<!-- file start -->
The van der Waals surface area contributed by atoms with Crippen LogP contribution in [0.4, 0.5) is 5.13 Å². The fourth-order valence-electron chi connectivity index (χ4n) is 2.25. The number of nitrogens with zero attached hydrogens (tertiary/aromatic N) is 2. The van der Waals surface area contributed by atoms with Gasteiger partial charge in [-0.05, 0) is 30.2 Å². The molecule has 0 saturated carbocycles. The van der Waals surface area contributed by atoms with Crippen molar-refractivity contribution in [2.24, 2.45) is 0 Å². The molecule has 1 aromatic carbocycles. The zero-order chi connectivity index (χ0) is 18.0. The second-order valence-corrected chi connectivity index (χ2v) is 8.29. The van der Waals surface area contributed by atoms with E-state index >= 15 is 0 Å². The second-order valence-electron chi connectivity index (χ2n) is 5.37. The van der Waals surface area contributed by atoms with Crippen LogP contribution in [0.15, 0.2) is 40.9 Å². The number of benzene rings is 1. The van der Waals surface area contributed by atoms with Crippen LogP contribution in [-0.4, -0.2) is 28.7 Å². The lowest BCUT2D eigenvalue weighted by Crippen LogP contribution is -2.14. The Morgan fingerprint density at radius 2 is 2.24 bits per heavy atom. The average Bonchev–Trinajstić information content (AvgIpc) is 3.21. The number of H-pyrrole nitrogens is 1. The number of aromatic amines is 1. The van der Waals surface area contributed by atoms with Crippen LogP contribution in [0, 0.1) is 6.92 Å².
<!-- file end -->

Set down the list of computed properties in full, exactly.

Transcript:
The van der Waals surface area contributed by atoms with Crippen LogP contribution in [0.4, 0.5) is 5.13 Å². The fourth-order valence-electron chi connectivity index (χ4n) is 2.25. The number of nitrogens with zero attached hydrogens (tertiary/aromatic N) is 2. The van der Waals surface area contributed by atoms with Gasteiger partial charge in [-0.05, 0) is 30.2 Å². The molecule has 0 saturated carbocycles. The van der Waals surface area contributed by atoms with Crippen molar-refractivity contribution in [2.24, 2.45) is 0 Å². The molecule has 1 aromatic carbocycles. The zero-order chi connectivity index (χ0) is 18.0. The second-order valence-corrected chi connectivity index (χ2v) is 8.29. The van der Waals surface area contributed by atoms with E-state index >= 15 is 0 Å². The second-order valence-electron chi connectivity index (χ2n) is 5.37. The van der Waals surface area contributed by atoms with Crippen LogP contribution in [0.15, 0.2) is 40.9 Å². The number of benzene rings is 1. The van der Waals surface area contributed by atoms with Crippen LogP contribution in [-0.4, -0.2) is 28.7 Å². The lowest BCUT2D eigenvalue weighted by Crippen LogP contribution is -2.14. The Morgan fingerprint density at radius 2 is 2.24 bits per heavy atom. The average Bonchev–Trinajstić information content (AvgIpc) is 3.21. The number of H-pyrrole nitrogens is 1. The number of aromatic amines is 1. The van der Waals surface area contributed by atoms with Crippen LogP contribution in [0, 0.1) is 6.92 Å².